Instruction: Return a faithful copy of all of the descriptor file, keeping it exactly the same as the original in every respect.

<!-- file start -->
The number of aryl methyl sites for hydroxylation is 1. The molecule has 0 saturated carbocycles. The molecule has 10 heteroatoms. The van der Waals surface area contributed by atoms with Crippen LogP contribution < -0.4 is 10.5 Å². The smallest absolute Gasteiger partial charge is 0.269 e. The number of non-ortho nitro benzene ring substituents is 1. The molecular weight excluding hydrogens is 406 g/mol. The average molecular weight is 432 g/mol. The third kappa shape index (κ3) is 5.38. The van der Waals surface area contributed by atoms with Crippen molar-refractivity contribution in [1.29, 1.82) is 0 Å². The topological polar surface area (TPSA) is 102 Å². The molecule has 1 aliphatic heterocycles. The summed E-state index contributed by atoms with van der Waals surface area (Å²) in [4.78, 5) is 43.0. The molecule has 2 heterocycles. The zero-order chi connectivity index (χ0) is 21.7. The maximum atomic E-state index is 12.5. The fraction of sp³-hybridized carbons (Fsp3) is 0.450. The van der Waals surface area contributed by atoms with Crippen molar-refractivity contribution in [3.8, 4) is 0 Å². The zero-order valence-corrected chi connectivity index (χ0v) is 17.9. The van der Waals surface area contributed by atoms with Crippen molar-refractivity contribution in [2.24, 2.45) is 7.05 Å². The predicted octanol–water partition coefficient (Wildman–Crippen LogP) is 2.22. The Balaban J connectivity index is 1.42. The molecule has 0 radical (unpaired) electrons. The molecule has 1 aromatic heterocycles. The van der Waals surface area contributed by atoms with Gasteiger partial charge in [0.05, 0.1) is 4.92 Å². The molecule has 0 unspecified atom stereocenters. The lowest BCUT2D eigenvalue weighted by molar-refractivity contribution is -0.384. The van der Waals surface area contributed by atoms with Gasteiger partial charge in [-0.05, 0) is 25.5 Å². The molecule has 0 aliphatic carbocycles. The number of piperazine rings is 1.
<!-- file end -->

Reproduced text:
The number of aryl methyl sites for hydroxylation is 1. The molecule has 0 saturated carbocycles. The molecule has 10 heteroatoms. The van der Waals surface area contributed by atoms with Crippen LogP contribution < -0.4 is 10.5 Å². The smallest absolute Gasteiger partial charge is 0.269 e. The number of non-ortho nitro benzene ring substituents is 1. The molecular weight excluding hydrogens is 406 g/mol. The average molecular weight is 432 g/mol. The third kappa shape index (κ3) is 5.38. The van der Waals surface area contributed by atoms with Crippen molar-refractivity contribution in [1.29, 1.82) is 0 Å². The topological polar surface area (TPSA) is 102 Å². The molecule has 1 aliphatic heterocycles. The summed E-state index contributed by atoms with van der Waals surface area (Å²) in [4.78, 5) is 43.0. The molecule has 2 heterocycles. The zero-order chi connectivity index (χ0) is 21.7. The maximum atomic E-state index is 12.5. The fraction of sp³-hybridized carbons (Fsp3) is 0.450. The van der Waals surface area contributed by atoms with Crippen molar-refractivity contribution in [3.8, 4) is 0 Å². The zero-order valence-corrected chi connectivity index (χ0v) is 17.9. The van der Waals surface area contributed by atoms with Crippen molar-refractivity contribution in [2.24, 2.45) is 7.05 Å². The predicted octanol–water partition coefficient (Wildman–Crippen LogP) is 2.22. The Balaban J connectivity index is 1.42. The molecule has 0 radical (unpaired) electrons. The molecule has 1 aromatic heterocycles. The van der Waals surface area contributed by atoms with Gasteiger partial charge in [0.05, 0.1) is 4.92 Å². The molecule has 0 unspecified atom stereocenters. The lowest BCUT2D eigenvalue weighted by molar-refractivity contribution is -0.384. The van der Waals surface area contributed by atoms with Gasteiger partial charge in [-0.05, 0) is 25.5 Å². The molecule has 0 aliphatic carbocycles. The number of piperazine rings is 1.